• Make sure everyone has a voice: “When holding a conference call, some employees — depending on their cultural norms — may reserve comments until their opinions are specifically solicited,” Cheng says. “Others might offer their views voluntarily. The onus is on you, the leader, to make sure everyone has a voice in group decision-making. You also need to be open to feedback and suggestions from employees about the team’s practices, protocols and work processes.”
  • Get to know employees on a personal level: Of course, a wide range of organizational cultures exist in all regions, which is why leaders need to get to know their employees on a personal level and encourage their team members to follow suit.
  • Leverage online communication technologies: Team members separated geographically ought to make liberal use of communication technologies like Slack and other direct messaging channels that allow for continuous, free-flowing conversations.

“Constant communication is key for establishing a shared group identity,” Cheng says. “Team meetings and calls needn’t start only when the boss gets on the line. Instead, the conference line or video chat should be left open so that team members can shoot the breeze with each other — similar to the way they would in real life, if they showed up to the conference room a little early.”

  • Ensure employees are on a level playing field: “There is often a tendency for people who work at the organization’s home office to dominate the team conversation,” she says. “You as the manager need to be aware of power imbalances — and dispel even the perception of favoritism toward people from the home office. Make sure to keep all colleagues on track for advancement. There shouldn’t be a career trade-off for employees not in the HQ.”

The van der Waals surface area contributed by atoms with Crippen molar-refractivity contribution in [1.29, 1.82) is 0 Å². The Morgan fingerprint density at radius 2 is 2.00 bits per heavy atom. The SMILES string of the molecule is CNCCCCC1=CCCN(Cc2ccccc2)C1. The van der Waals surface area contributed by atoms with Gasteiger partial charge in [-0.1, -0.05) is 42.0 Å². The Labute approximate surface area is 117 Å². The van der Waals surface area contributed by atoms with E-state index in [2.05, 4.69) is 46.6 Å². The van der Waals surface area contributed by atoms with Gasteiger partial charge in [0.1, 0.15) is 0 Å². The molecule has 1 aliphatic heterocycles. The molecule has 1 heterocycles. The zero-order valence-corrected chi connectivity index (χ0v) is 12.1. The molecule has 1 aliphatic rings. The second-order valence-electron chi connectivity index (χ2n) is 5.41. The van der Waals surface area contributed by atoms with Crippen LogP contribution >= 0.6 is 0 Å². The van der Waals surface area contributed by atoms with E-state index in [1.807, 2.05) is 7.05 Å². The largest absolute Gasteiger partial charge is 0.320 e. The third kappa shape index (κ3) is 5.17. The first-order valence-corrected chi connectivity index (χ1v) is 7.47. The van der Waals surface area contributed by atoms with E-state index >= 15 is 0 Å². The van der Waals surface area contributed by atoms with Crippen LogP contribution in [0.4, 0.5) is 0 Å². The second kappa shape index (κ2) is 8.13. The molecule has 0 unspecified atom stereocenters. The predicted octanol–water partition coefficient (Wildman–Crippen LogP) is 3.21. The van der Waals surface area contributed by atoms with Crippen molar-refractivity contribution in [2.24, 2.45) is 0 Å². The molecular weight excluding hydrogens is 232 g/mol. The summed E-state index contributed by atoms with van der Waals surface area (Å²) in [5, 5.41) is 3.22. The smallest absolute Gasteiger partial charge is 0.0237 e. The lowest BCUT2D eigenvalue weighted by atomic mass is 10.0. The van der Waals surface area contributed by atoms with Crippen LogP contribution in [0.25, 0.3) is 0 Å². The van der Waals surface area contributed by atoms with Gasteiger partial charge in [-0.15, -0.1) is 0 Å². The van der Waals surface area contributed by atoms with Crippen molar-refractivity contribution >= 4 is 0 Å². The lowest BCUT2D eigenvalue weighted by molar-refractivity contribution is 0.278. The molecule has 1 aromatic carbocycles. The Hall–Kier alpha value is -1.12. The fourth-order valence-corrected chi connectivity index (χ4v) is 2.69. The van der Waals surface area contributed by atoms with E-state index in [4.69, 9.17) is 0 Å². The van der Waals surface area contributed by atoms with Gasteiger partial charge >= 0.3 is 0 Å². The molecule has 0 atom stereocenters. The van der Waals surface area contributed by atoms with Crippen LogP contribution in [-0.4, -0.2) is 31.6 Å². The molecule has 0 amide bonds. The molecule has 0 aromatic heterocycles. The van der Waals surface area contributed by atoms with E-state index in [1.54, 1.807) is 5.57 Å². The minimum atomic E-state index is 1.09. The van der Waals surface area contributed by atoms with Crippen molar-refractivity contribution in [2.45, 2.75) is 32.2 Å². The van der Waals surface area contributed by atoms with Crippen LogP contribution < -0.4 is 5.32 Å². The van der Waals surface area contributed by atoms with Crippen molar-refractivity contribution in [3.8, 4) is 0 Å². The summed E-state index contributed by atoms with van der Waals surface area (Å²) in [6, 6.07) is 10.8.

• Show sensitivity to those in different parts of the world: “For instance, if you’re in New York on a 7 a.m. conference call with your global team, don’t start with, ‘Good morning,’ when it’s lunchtime for your colleague in London, afternoon for your colleague in Mumbai and late at night for your team member in Sydney.”
  • Stay aware of national events and holidays taking place in their employees’ countries: “You need to show that you care about your workers as people and are making an effort to grasp the local environment and specific cultural contexts in which your employees live,” she says.
  • Find ways to get employees to think about themselves not as sole contributors, but as part of a larger group: Cheng says this is paramount for geographically dispersed teams, as well as for teams in which some employees work from home or work flextime. “As a manager, you should highlight the individual achievements of your team members, but also emphasize the ways in which people come together — across countries and time zones — to accomplish goals,” she says. “Your objective is to build a collective identity that can support a shared culture.”
  • Recognize the importance of community-building and create alliances between team members: Managers that oversee one large, centrally located work group and several other one- or two-person teams scattered around the globe could, for instance, create minigroups and subteams of individuals who are dispersed.

To be sure, creating a strong, cohesive culture among geographically dispersed team members requires a tremendous amount of time, energy, and resources. But, says Cheng, the effort is well worth it.

“Organizational culture is the glue that holds everything together,” she says. “It’s both a powerful lever for preserving, renewing and shaping an organization’s viability, and a critical lynchpin to maintaining an environment in which people enjoy working with each other and feel they can do their best work.”